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Blue Leaks, this is as bad as it gets

I was doing some reading yesterday and when you see two articles covering one topic, you start to wonder. I was originally going to cover this just as an informational thing from one surce, but when I read the second article, I really started asking myself questions.

The first article in question comes from Cyberscoop. It is entitled: German police seize DDoSecrets server distributing ‘BlueLeaks’ files.

German law enforcement officials have seized a server belonging to an anti-secrecy organization that recently published a trove of data stolen from U.S.
police agencies, the group’s co-founder says.

German authorities’ action against DDoSecrets will “temporarily” affect the group’s distribution of the BlueLeaks documents, Best told CyberScoop. The
files remain available for download.

DDoSecrets follows in the tradition of Anonymous and WikiLeaks, the activist groups that started with the goal of publicizing official information normally
kept secret. Unlike those groups, DDoSecrets has publicly identified some of its members by name, while Best also says the group has taken care to remove
information from its files it deems irrelevant to a larger goal. It also has published files hacked from the Russian government, details about the 2015 Ashley Madison
breach and information about the inner workings of the Cambodian government.

This is just some of what this article goes in to, and why this agency if you call them that, is deciding to publish information about a well covered 2015 breach today is beyond me.

After reading this article, I thought nothing of it, until I came across ‘BlueLeaks’ Exposes Files from Hundreds of Police Departments which made me really think about who these people are.

The collection — nearly 270 gigabytes in total — is the latest release from Distributed Denial of Secrets (DDoSecrets), an
alternative to Wikileaks that publishes caches of previously secret data.

DDoSecrets said the BlueLeaks archive indexes “ten years of data from over 200 police departments, fusion centers and other law enforcement training and
support resources,” and that “among the hundreds of thousands of documents are police and FBI reports, bulletins, guides and more.”

This just made me stop in my tracks! I mainly had to do a double take and ask myself what the motive is.

Here is the kicker which made me just want to throw my telephone right through my door.

KrebsOnSecurity obtained an internal June 20 analysis by the National Fusion Center Association (NFCA), which confirmed the validity of the leaked data.
The NFCA alert noted that the dates of the files in the leak actually span nearly 24 years — from August 1996 through June 19, 2020 — and that the documents
include names, email addresses, phone numbers, PDF documents, images, and a large number of text, video, CSV and ZIP files.

24 years of data that was open to someone to just take? What were they thinking come the mid 2010’s when the breaches started? 24 years ago I could see people doing this, leaving files up so they can have access to it. After 2014-15, the shift changed with the leak of Target data, many different health care data, and lots of breaches that have been covered here from 2011 to today when this blog was recreated after our move back then.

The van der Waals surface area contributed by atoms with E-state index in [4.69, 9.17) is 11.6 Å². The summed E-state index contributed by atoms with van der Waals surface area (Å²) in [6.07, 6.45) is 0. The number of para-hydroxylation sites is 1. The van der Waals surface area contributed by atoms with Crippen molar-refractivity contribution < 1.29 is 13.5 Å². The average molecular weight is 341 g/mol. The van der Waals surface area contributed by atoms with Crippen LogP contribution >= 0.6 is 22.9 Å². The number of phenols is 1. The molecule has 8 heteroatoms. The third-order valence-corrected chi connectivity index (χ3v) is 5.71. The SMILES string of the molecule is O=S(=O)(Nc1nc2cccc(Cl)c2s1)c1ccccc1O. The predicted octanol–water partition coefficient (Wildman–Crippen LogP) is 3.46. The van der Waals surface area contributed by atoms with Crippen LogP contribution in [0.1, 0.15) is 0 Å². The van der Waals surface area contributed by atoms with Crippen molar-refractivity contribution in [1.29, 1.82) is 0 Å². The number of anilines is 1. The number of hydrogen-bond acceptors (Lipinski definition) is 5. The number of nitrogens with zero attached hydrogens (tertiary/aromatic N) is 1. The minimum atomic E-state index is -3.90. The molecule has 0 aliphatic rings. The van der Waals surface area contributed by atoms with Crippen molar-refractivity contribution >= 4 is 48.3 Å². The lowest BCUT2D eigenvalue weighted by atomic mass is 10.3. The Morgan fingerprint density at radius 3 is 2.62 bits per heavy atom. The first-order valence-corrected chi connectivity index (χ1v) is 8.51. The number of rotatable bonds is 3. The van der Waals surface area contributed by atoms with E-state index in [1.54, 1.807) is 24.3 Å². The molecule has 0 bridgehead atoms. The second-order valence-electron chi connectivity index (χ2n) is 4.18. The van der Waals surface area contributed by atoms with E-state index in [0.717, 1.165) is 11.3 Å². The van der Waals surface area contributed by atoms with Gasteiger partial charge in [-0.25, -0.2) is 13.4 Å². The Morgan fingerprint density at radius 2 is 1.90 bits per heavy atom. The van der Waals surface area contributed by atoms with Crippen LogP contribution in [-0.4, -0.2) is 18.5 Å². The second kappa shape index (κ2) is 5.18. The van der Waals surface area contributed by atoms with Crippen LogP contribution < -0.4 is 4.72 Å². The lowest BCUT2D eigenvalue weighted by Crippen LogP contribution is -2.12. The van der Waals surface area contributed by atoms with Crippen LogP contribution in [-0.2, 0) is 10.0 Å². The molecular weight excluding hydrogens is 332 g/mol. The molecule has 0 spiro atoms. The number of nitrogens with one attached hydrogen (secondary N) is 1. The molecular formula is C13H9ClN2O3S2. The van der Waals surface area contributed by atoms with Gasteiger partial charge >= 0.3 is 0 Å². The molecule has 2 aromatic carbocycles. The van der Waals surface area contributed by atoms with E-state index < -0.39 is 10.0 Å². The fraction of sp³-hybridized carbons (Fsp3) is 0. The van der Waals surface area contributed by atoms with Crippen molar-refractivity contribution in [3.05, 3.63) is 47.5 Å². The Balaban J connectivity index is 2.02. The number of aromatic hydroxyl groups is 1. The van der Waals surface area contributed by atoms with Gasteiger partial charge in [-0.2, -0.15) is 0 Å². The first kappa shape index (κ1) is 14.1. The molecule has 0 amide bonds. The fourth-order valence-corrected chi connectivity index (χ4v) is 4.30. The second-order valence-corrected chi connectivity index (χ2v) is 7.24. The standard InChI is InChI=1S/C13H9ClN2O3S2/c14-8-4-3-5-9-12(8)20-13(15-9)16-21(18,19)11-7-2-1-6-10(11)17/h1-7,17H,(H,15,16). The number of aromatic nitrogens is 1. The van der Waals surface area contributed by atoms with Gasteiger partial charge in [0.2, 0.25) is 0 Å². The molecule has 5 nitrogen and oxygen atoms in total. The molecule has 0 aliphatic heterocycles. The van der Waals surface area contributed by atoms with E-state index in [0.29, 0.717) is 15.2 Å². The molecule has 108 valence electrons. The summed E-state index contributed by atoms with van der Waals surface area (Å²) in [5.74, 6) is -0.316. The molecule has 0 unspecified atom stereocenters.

Starting in 2015, I’d have thought about pulling these files off the open Internet, and securing them through another service such as Google or Dropbox just to name the two big ones. Of course, I could’ve backed them up using an alternative method, and I could look that up to see what met my needs at that time. I’m sure the landscape of backup services has changed quite a bit, and more services are out there today than there were 10 years ago.

“Additionally, the data dump contains emails and associated attachments,” the alert reads. “Our initial analysis revealed that some of these files contain
highly sensitive information such as ACH routing numbers, international bank account numbers (IBANs), and other financial data as well as personally identifiable
information (PII) and images of suspects listed in Requests for Information (RFIs) and other law enforcement and government agency reports.”

I don’t know about you, but it is time to train Law Enforcement to change a bit. This isn’t all their fault, they have a lot to do. It seems like there are more incidents today since the stay at home orders were in place, according to scanner traffic you can listen to using various apps. They have no idea about the threat landscape, they have no idea about protecting data, securing servers, or anything else unless those officers are trained in that to do very specific investigations on the Internet.

What do you think, dear readers? We’re talking about the mid 90s when security didn’t much matter and the Internet was still growing.I was moving to a GUI then and using Windows with programs like Internet Explorer or Netscape, and still probably on a dialup connection. Today, this needs to change, and I hope the proper police departments have been notified about this horrific find.I guess we’ll have to wait and see what happens.


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Blue Leaks, this is as bad as it gets was released on July 10, 2020 at 10:05 am by tech in article commentary.
Last modified: July 10, 2020.


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